There are three focal questions addressed in this thesis: • Firstly whether large organisations, particularly public sector or governmental, can realise benefits by transitioning from the ICT delivery models prevalent in the late 2000s to use Cloud computing services? • Secondly, in what circumstances can the benefits best be realised, and how and when can the associated risk reward trade-off be managed effectively? • Thirdly, what steps can be taken to ensure maximum benefit is gained from using Cloud computing? This includes a consideration of the technical and organisational obstacles that need to be overcome to realise these benefits in large organisations. The potential benefits for organisations using Cloud computing services include cost reductions, faster innovation, delivery of modern information based services that meet consumers' expectations, and improved choice and affordability of specialist services. There are many examples of successful Cloud computing deployments in large organisations that are saving time and money, although in larger organisations these are generally in areas that do not involve use of sensitive information. Despite the benefits, by 2013 cloud computing services account for less than 5% most large organisations' ICT budgets. The key inhibitor to wider deployment is that use of Cloud computing services exposes organisations to new risks that can be costly to address. However, the level of cost reduction that can be attained means that progressive deployment of Cloud computing services seems inevitable. The challenge therefore is how best to manage the associated risks in an effective and efficient manner. This thesis considers the origin and benefits of Cloud computing, identifies the barriers to take up and explores how these can be overcome, and considers how cloud service brokerages can potentially develop further to close the gap by building new capabilities to accelerate take-up and benefits realisation.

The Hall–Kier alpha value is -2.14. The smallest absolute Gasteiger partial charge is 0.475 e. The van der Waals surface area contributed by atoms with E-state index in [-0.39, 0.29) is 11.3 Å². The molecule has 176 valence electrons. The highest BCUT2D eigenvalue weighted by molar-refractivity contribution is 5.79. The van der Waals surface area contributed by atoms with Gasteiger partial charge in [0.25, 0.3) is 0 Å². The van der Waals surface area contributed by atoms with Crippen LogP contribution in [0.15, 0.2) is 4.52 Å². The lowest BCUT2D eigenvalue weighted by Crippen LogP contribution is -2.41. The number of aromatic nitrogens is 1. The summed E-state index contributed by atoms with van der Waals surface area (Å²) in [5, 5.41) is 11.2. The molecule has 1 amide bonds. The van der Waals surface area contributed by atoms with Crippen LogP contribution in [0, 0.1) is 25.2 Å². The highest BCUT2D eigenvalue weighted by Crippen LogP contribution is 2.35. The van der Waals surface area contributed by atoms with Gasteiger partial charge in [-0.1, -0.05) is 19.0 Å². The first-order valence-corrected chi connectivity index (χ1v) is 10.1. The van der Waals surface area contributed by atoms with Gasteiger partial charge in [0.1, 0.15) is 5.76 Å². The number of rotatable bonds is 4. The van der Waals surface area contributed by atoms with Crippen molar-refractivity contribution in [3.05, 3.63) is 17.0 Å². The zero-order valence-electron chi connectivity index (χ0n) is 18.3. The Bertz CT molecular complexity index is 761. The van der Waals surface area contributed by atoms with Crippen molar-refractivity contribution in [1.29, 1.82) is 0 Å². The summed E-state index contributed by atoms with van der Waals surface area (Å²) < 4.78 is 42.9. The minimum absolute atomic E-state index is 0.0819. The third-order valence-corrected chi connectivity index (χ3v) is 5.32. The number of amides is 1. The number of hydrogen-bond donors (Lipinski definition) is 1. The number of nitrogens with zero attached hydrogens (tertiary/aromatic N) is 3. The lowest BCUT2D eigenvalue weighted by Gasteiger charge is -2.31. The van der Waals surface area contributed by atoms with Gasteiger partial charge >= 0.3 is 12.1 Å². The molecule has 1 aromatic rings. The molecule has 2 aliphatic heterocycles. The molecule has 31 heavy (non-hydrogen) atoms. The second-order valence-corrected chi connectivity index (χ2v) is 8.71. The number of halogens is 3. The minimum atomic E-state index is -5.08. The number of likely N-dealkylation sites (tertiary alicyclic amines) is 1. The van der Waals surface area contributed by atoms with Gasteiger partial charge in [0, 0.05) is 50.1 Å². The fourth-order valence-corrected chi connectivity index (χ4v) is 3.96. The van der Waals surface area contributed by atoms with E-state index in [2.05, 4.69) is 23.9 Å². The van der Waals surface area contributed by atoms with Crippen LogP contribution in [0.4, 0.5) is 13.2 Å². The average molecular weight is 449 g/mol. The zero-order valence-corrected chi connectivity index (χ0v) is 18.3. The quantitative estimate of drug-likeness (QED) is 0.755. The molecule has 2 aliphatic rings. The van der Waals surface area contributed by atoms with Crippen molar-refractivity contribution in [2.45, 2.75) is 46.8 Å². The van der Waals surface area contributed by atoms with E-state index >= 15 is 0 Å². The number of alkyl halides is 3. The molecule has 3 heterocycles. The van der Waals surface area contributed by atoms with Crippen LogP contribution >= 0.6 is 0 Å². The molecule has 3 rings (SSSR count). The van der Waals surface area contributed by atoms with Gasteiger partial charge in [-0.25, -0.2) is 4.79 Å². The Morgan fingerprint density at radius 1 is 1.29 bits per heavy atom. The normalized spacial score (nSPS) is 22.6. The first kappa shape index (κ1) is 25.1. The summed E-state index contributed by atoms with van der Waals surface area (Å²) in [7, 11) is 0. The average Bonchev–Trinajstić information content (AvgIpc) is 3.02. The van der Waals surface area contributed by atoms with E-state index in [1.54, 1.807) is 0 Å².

|Creators||Bellamy, Martin Clifford|
|Publisher||Imperial College London|
|Source Sets||Ethos UK|
|Type||Electronic Thesis or Dissertation|
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